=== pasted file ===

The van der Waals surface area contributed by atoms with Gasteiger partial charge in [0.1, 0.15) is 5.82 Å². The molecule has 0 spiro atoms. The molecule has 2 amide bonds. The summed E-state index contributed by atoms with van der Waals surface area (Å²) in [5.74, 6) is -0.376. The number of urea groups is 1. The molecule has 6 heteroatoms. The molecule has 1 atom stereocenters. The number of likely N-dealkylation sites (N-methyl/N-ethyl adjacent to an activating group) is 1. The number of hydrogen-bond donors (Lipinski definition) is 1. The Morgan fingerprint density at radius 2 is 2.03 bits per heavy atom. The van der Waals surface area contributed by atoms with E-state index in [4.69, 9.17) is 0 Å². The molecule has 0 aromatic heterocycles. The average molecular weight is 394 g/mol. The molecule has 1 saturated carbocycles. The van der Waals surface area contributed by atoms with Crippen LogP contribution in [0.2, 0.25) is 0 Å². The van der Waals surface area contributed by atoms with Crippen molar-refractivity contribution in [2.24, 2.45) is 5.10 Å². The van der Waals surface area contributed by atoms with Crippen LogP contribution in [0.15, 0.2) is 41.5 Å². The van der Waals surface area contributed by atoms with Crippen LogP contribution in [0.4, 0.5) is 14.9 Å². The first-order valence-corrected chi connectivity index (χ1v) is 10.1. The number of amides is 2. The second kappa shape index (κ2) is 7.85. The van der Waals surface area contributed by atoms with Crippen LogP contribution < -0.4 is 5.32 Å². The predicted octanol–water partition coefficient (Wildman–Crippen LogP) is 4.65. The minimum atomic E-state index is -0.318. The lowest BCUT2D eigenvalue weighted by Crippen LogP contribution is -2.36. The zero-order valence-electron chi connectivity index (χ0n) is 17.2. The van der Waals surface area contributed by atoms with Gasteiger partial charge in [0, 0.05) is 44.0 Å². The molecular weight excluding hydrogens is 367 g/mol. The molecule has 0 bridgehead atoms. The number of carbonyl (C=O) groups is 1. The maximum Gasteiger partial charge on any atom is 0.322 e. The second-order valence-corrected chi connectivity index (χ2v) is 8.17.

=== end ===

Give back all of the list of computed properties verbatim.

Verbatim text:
The van der Waals surface area contributed by atoms with Gasteiger partial charge in [0.1, 0.15) is 5.82 Å². The molecule has 0 spiro atoms. The molecule has 2 amide bonds. The summed E-state index contributed by atoms with van der Waals surface area (Å²) in [5.74, 6) is -0.376. The number of urea groups is 1. The molecule has 6 heteroatoms. The molecule has 1 atom stereocenters. The number of likely N-dealkylation sites (N-methyl/N-ethyl adjacent to an activating group) is 1. The number of hydrogen-bond donors (Lipinski definition) is 1. The Morgan fingerprint density at radius 2 is 2.03 bits per heavy atom. The van der Waals surface area contributed by atoms with E-state index in [4.69, 9.17) is 0 Å². The molecule has 0 aromatic heterocycles. The average molecular weight is 394 g/mol. The molecule has 1 saturated carbocycles. The van der Waals surface area contributed by atoms with Crippen LogP contribution in [0.2, 0.25) is 0 Å². The van der Waals surface area contributed by atoms with Crippen molar-refractivity contribution in [2.24, 2.45) is 5.10 Å². The van der Waals surface area contributed by atoms with Crippen LogP contribution in [0.15, 0.2) is 41.5 Å². The van der Waals surface area contributed by atoms with Crippen LogP contribution in [0.4, 0.5) is 14.9 Å². The first-order valence-corrected chi connectivity index (χ1v) is 10.1. The number of amides is 2. The second kappa shape index (κ2) is 7.85. The van der Waals surface area contributed by atoms with Crippen LogP contribution < -0.4 is 5.32 Å². The predicted octanol–water partition coefficient (Wildman–Crippen LogP) is 4.65. The minimum atomic E-state index is -0.318. The lowest BCUT2D eigenvalue weighted by Crippen LogP contribution is -2.36. The zero-order valence-electron chi connectivity index (χ0n) is 17.2. The van der Waals surface area contributed by atoms with Gasteiger partial charge in [0, 0.05) is 44.0 Å². The molecular weight excluding hydrogens is 367 g/mol. The molecule has 0 bridgehead atoms. The number of carbonyl (C=O) groups is 1. The maximum Gasteiger partial charge on any atom is 0.322 e. The second-order valence-corrected chi connectivity index (χ2v) is 8.17.